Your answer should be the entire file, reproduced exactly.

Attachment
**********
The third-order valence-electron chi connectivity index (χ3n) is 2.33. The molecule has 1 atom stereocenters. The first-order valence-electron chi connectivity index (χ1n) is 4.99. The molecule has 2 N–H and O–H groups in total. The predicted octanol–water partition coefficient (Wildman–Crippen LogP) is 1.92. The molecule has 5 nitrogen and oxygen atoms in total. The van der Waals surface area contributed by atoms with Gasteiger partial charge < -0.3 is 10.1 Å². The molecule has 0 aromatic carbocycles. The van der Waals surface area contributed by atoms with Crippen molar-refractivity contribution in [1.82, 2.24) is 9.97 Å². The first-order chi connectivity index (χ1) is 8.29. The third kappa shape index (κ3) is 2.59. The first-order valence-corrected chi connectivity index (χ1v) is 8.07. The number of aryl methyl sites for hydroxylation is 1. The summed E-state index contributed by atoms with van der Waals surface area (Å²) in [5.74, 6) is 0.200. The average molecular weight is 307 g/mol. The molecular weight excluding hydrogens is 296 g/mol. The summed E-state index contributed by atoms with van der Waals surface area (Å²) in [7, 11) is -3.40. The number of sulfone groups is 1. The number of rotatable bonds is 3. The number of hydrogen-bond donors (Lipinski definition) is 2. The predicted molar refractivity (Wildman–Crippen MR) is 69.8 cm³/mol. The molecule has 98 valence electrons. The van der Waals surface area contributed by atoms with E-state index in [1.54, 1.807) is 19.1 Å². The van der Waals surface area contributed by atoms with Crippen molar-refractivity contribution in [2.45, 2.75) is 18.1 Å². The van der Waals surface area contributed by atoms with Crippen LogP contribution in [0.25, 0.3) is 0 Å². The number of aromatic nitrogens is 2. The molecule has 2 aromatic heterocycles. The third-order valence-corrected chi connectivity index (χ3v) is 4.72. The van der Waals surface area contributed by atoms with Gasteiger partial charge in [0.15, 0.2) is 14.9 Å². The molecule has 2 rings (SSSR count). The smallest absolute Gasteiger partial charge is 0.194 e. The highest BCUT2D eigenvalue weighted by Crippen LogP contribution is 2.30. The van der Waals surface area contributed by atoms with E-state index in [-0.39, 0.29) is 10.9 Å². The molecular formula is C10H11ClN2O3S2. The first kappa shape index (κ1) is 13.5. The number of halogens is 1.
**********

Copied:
The third-order valence-electron chi connectivity index (χ3n) is 2.33. The molecule has 1 atom stereocenters. The first-order valence-electron chi connectivity index (χ1n) is 4.99. The molecule has 2 N–H and O–H groups in total. The predicted octanol–water partition coefficient (Wildman–Crippen LogP) is 1.92. The molecule has 5 nitrogen and oxygen atoms in total. The van der Waals surface area contributed by atoms with Gasteiger partial charge < -0.3 is 10.1 Å². The molecule has 0 aromatic carbocycles. The van der Waals surface area contributed by atoms with Crippen molar-refractivity contribution in [1.82, 2.24) is 9.97 Å². The first-order chi connectivity index (χ1) is 8.29. The third kappa shape index (κ3) is 2.59. The first-order valence-corrected chi connectivity index (χ1v) is 8.07. The number of aryl methyl sites for hydroxylation is 1. The summed E-state index contributed by atoms with van der Waals surface area (Å²) in [5.74, 6) is 0.200. The average molecular weight is 307 g/mol. The molecular weight excluding hydrogens is 296 g/mol. The summed E-state index contributed by atoms with van der Waals surface area (Å²) in [7, 11) is -3.40. The number of sulfone groups is 1. The number of rotatable bonds is 3. The number of hydrogen-bond donors (Lipinski definition) is 2. The predicted molar refractivity (Wildman–Crippen MR) is 69.8 cm³/mol. The molecule has 98 valence electrons. The van der Waals surface area contributed by atoms with E-state index in [1.54, 1.807) is 19.1 Å². The van der Waals surface area contributed by atoms with Crippen molar-refractivity contribution in [2.45, 2.75) is 18.1 Å². The van der Waals surface area contributed by atoms with Crippen LogP contribution in [0.25, 0.3) is 0 Å². The number of aromatic nitrogens is 2. The molecule has 2 aromatic heterocycles. The third-order valence-corrected chi connectivity index (χ3v) is 4.72. The van der Waals surface area contributed by atoms with Gasteiger partial charge in [0.15, 0.2) is 14.9 Å². The molecule has 2 rings (SSSR count). The smallest absolute Gasteiger partial charge is 0.194 e. The highest BCUT2D eigenvalue weighted by Crippen LogP contribution is 2.30. The van der Waals surface area contributed by atoms with E-state index in [-0.39, 0.29) is 10.9 Å². The molecular formula is C10H11ClN2O3S2. The first kappa shape index (κ1) is 13.5. The number of halogens is 1.